Pre-Automation: Insourcing and Automating the Gig Economy

Authors

  • Janet A. Vertesi Sociology Department, Princeton University https://orcid.org/0000-0003-4579-6252
  • Adam Goldstein Sociology Department, Princeton University https://orcid.org/0000-0003-1127-3541
  • Diana Enriquez Sociology Department, Princeton University https://orcid.org/0000-0002-6254-5503
  • Larry Liu Sociology Department, Princeton University https://orcid.org/0000-0002-5558-1995
  • Katherine T. Miller Sociology Department, Princeton University https://orcid.org/0000-0003-3007-7861

DOI:

https://doi.org/10.6092/issn.1971-8853/11657

Keywords:

gig labor, platform capitalism, outsourcing, automation, imagined futures

Abstract

This paper examines a strategic configuration in the technology, logistics, and robotics industries that we call “pre-automation”: when emerging platform monopolies employ large, outsourced labor forces while simultaneously investing in developing the tools to replace these workers with in-house machines of their own design. In line with socioeconomic studies of imagined futures, we elaborate pre-automation as a strategic investment associated with a firm’s ambitions for platform monopoly, and consider Uber, Amazon Flex and Amazon Delivery Services Partnership Program drivers as paradigmatic cases. We attempt detection of firms' pre-automation strategies through analysis of patenting, hiring, funding and acquisition activity and highlight features of certain forms of gig work that lay the infrastructural foundations for future automation. We argue that certain forms of platform labor may be viewed dynamically as an intermediate arrangement that stages outsourced tasks for subsequent insourcing through automated technologies, and discuss the implications of this configuration for existing theories of outsourcing and technology-driven job displacement.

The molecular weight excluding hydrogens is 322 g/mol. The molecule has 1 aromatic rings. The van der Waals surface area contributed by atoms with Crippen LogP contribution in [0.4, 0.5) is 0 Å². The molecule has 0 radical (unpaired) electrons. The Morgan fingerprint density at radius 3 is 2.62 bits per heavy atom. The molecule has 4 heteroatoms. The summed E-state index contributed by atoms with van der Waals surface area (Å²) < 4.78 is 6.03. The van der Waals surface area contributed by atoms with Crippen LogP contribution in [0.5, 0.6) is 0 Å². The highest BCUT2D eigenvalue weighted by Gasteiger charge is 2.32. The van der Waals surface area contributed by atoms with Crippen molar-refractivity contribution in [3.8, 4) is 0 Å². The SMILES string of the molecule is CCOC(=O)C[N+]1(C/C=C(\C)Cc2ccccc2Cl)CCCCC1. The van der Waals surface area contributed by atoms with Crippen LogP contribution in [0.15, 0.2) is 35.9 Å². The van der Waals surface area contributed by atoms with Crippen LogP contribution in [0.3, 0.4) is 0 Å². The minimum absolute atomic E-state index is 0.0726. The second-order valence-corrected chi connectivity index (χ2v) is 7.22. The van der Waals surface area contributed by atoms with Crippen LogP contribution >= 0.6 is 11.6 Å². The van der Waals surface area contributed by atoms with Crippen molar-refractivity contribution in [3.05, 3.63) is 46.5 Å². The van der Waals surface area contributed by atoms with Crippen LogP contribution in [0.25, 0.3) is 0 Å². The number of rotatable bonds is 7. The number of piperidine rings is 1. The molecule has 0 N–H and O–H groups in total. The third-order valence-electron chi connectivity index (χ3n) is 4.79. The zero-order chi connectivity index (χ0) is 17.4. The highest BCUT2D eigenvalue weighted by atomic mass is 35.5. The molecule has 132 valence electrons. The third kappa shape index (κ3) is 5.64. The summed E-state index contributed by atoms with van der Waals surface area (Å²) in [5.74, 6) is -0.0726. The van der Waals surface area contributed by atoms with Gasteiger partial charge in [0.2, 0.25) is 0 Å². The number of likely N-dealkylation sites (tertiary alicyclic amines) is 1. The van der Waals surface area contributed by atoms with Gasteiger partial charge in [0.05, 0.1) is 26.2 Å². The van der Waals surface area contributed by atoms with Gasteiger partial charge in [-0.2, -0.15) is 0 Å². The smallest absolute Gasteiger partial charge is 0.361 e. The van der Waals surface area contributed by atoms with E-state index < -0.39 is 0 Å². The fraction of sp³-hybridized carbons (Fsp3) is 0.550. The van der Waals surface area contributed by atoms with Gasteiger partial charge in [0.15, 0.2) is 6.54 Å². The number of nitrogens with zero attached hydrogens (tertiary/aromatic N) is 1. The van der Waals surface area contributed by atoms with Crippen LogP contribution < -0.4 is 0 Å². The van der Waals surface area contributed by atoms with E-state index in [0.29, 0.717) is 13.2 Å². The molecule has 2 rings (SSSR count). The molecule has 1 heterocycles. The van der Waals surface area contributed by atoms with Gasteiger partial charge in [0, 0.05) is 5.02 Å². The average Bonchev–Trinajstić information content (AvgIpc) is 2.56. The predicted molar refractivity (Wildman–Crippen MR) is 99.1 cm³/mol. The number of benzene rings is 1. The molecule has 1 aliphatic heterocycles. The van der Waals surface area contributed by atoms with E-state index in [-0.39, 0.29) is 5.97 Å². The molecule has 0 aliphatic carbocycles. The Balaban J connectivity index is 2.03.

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Published

2021-01-29

How to Cite

Vertesi, J. A., Goldstein, A., Enriquez, D., Liu, L., & Miller, K. T. (2021). Pre-Automation: Insourcing and Automating the Gig Economy. Sociologica, 14(3), 167-193. https://doi.org/10.6092/issn.1971-8853/11657